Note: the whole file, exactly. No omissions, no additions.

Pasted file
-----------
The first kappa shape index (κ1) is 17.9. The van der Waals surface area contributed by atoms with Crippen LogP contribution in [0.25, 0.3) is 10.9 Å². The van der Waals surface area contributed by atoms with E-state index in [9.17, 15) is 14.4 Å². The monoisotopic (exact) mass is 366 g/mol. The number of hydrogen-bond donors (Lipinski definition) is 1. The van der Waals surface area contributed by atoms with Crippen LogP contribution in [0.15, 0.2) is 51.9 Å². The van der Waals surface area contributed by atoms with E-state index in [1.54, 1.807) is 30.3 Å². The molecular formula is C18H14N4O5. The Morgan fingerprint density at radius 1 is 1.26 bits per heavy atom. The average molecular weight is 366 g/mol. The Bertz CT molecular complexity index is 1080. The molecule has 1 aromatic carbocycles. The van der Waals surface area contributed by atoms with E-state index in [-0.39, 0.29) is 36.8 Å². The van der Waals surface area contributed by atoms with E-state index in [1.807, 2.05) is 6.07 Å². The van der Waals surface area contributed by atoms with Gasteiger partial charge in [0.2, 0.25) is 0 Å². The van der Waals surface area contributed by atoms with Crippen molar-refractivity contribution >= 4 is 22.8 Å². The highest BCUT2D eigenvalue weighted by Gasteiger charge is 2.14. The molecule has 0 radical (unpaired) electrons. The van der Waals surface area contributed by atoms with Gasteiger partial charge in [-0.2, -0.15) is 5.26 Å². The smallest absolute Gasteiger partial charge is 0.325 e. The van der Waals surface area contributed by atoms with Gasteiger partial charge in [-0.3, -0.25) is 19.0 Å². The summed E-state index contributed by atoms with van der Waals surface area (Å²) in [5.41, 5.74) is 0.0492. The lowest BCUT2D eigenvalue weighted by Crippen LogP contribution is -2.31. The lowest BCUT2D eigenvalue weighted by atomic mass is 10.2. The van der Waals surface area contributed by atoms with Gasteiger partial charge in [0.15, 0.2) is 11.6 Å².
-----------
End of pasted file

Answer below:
The first kappa shape index (κ1) is 17.9. The van der Waals surface area contributed by atoms with Crippen LogP contribution in [0.25, 0.3) is 10.9 Å². The van der Waals surface area contributed by atoms with E-state index in [9.17, 15) is 14.4 Å². The monoisotopic (exact) mass is 366 g/mol. The number of hydrogen-bond donors (Lipinski definition) is 1. The van der Waals surface area contributed by atoms with Crippen LogP contribution in [0.15, 0.2) is 51.9 Å². The van der Waals surface area contributed by atoms with E-state index in [1.54, 1.807) is 30.3 Å². The molecular formula is C18H14N4O5. The Morgan fingerprint density at radius 1 is 1.26 bits per heavy atom. The average molecular weight is 366 g/mol. The Bertz CT molecular complexity index is 1080. The molecule has 1 aromatic carbocycles. The van der Waals surface area contributed by atoms with E-state index in [-0.39, 0.29) is 36.8 Å². The van der Waals surface area contributed by atoms with E-state index in [1.807, 2.05) is 6.07 Å². The van der Waals surface area contributed by atoms with Gasteiger partial charge in [0.2, 0.25) is 0 Å². The van der Waals surface area contributed by atoms with Crippen molar-refractivity contribution >= 4 is 22.8 Å². The highest BCUT2D eigenvalue weighted by Gasteiger charge is 2.14. The molecule has 0 radical (unpaired) electrons. The van der Waals surface area contributed by atoms with Gasteiger partial charge in [-0.2, -0.15) is 5.26 Å². The smallest absolute Gasteiger partial charge is 0.325 e. The van der Waals surface area contributed by atoms with Gasteiger partial charge in [-0.3, -0.25) is 19.0 Å². The summed E-state index contributed by atoms with van der Waals surface area (Å²) in [5.41, 5.74) is 0.0492. The lowest BCUT2D eigenvalue weighted by Crippen LogP contribution is -2.31. The lowest BCUT2D eigenvalue weighted by atomic mass is 10.2. The van der Waals surface area contributed by atoms with Gasteiger partial charge in [0.15, 0.2) is 11.6 Å².